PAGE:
BILLINGS — Car shopping can be a stressful endeavor and with an historic auto strike now underway, the car buying landscape faces an uncertain future.
"This is literally just the first shoe to drop, and it’ll be interesting to see how they advance it. With that said, both sides have to go back to the bargaining table and right now the union has stepped away and we see when they come back what they have to say," said former Rimrock Subaru General Manager Ernie Lee on Friday.
Lee knows firsthand the toll both the COVID-19 pandemic and a computer chip shortage had on the auto industry, when car lots around the country struggled to find inventory.
"The manufacturers have gone through, obviously, the last three years with major supply shortages that began with Covid. They are slowly getting back to a situation in which they are able to go back into normal productions," added Lee.
Now with workers striking against the big three domestic auto manufacturers, Ford, GM and Stellantis (the parent company of Dodge and Chrysler) at once, production will be slowed again. Plants in Wentzville, Missouri, Wayne, Michigan, and Toledo, Ohio are currently affected.
Lee said vehicles that have production halted are the Chevy Colorado and Canyon, Ford Bronco, as well as Jeep.
That means emptier lots and higher prices.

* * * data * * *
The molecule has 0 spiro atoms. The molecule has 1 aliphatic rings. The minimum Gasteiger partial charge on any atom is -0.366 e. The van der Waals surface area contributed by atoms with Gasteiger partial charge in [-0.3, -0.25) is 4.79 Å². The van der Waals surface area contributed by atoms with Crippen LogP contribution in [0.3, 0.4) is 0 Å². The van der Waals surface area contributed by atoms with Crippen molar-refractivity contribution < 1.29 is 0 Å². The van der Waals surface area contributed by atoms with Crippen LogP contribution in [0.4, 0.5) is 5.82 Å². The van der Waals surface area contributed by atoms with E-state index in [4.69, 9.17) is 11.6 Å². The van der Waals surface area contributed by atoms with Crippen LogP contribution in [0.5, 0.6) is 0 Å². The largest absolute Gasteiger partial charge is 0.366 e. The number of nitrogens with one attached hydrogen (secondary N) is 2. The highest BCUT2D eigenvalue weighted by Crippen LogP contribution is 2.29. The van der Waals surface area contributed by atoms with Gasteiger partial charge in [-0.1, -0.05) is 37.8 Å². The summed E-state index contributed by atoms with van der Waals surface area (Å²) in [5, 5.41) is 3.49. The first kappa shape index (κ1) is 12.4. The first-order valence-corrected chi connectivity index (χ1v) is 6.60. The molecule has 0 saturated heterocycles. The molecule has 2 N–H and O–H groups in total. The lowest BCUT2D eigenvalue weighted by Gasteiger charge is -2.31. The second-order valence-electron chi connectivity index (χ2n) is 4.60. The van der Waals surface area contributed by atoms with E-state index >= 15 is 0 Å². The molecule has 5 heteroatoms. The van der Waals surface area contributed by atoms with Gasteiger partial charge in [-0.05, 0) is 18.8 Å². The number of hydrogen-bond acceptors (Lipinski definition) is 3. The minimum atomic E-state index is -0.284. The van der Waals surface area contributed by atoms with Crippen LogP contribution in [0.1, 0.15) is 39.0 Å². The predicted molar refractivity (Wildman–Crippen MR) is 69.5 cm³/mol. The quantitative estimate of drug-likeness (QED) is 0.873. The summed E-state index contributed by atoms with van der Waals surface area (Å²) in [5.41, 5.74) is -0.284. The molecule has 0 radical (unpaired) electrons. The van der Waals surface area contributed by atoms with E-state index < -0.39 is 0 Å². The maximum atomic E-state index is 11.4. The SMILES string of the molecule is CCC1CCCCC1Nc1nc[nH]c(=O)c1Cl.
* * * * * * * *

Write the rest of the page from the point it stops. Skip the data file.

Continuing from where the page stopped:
"You take that normal production schedule, and you start interrupting it and you add in as well the cost of labor being increased. All of that ultimately will trickle down to higher prices to consumers," said Lee.
And it's not just new cars that could be impacted.
"If you were a business owner and you needed to go out and buy yourself a truck, and new trucks were no longer on the lot, you’re going to go to the pre-owned lot, find a vehicle as similar to that as possible and buy that," added Lee.
At the end of August, the three companies collectively had enough vehicles to last about 70 days. So, the impact isn't expected to be immediate. The strike is also only affecting a select few plants, which lessens the immediate impact of vehicle production.
"They do not want to shut down the auto industry. They want to restrict it at this time. Because there’s a challenge with a union when they fully go on strike, although it makes a major statement. But the union itself will have to pay those workers and they don’t have the reserves to take care of the 150,000 workers that are on strike," Lee said.
Many on the picket lines say a strike needs to happen, arguing the average industry salary simply isn't enough.
A big strike, with big implications. Even in Montana.
"If a union goes on strike, it affects the suppliers of all the parts to that plant, it affects the transporters, it affects the truckers, it affects the businesses that support the plant in those hometown cities, so there will be ripples from it," said Lee.